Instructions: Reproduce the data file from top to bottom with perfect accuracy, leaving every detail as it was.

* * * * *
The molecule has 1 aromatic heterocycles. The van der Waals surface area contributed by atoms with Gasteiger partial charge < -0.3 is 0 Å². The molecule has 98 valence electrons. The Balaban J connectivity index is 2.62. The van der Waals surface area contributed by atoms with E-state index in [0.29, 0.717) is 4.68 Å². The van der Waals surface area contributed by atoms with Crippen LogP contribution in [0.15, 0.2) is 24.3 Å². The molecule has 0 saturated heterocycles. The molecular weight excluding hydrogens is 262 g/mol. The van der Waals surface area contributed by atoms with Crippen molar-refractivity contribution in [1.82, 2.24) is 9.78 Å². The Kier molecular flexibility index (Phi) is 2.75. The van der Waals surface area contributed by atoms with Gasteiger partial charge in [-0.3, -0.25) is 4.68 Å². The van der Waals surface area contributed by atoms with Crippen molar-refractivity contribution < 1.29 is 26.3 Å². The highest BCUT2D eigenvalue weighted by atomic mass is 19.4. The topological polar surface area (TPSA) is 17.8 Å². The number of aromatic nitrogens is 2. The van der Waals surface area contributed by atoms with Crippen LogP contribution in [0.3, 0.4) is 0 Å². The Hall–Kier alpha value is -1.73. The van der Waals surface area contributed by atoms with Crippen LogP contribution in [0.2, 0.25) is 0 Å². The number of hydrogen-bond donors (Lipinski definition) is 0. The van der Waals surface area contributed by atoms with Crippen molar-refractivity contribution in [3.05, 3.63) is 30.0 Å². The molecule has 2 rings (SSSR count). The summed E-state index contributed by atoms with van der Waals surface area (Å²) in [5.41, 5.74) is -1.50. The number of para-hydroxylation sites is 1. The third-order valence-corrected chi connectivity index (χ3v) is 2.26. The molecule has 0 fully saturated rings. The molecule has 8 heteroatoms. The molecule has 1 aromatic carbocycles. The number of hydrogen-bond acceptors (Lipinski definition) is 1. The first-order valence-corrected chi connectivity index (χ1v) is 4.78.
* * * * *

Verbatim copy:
The molecule has 1 aromatic heterocycles. The van der Waals surface area contributed by atoms with Gasteiger partial charge < -0.3 is 0 Å². The molecule has 98 valence electrons. The Balaban J connectivity index is 2.62. The van der Waals surface area contributed by atoms with E-state index in [0.29, 0.717) is 4.68 Å². The van der Waals surface area contributed by atoms with Crippen LogP contribution in [0.15, 0.2) is 24.3 Å². The molecule has 0 saturated heterocycles. The molecular weight excluding hydrogens is 262 g/mol. The van der Waals surface area contributed by atoms with Crippen molar-refractivity contribution in [1.82, 2.24) is 9.78 Å². The Kier molecular flexibility index (Phi) is 2.75. The van der Waals surface area contributed by atoms with Gasteiger partial charge in [-0.3, -0.25) is 4.68 Å². The van der Waals surface area contributed by atoms with Crippen molar-refractivity contribution < 1.29 is 26.3 Å². The highest BCUT2D eigenvalue weighted by atomic mass is 19.4. The topological polar surface area (TPSA) is 17.8 Å². The number of aromatic nitrogens is 2. The van der Waals surface area contributed by atoms with Crippen LogP contribution in [0.3, 0.4) is 0 Å². The Hall–Kier alpha value is -1.73. The van der Waals surface area contributed by atoms with Crippen LogP contribution in [0.2, 0.25) is 0 Å². The number of hydrogen-bond donors (Lipinski definition) is 0. The van der Waals surface area contributed by atoms with Crippen molar-refractivity contribution in [3.05, 3.63) is 30.0 Å². The molecule has 2 rings (SSSR count). The summed E-state index contributed by atoms with van der Waals surface area (Å²) in [5.41, 5.74) is -1.50. The number of para-hydroxylation sites is 1. The third-order valence-corrected chi connectivity index (χ3v) is 2.26. The molecule has 0 fully saturated rings. The molecule has 8 heteroatoms. The molecule has 1 aromatic carbocycles. The number of hydrogen-bond acceptors (Lipinski definition) is 1. The first-order valence-corrected chi connectivity index (χ1v) is 4.78.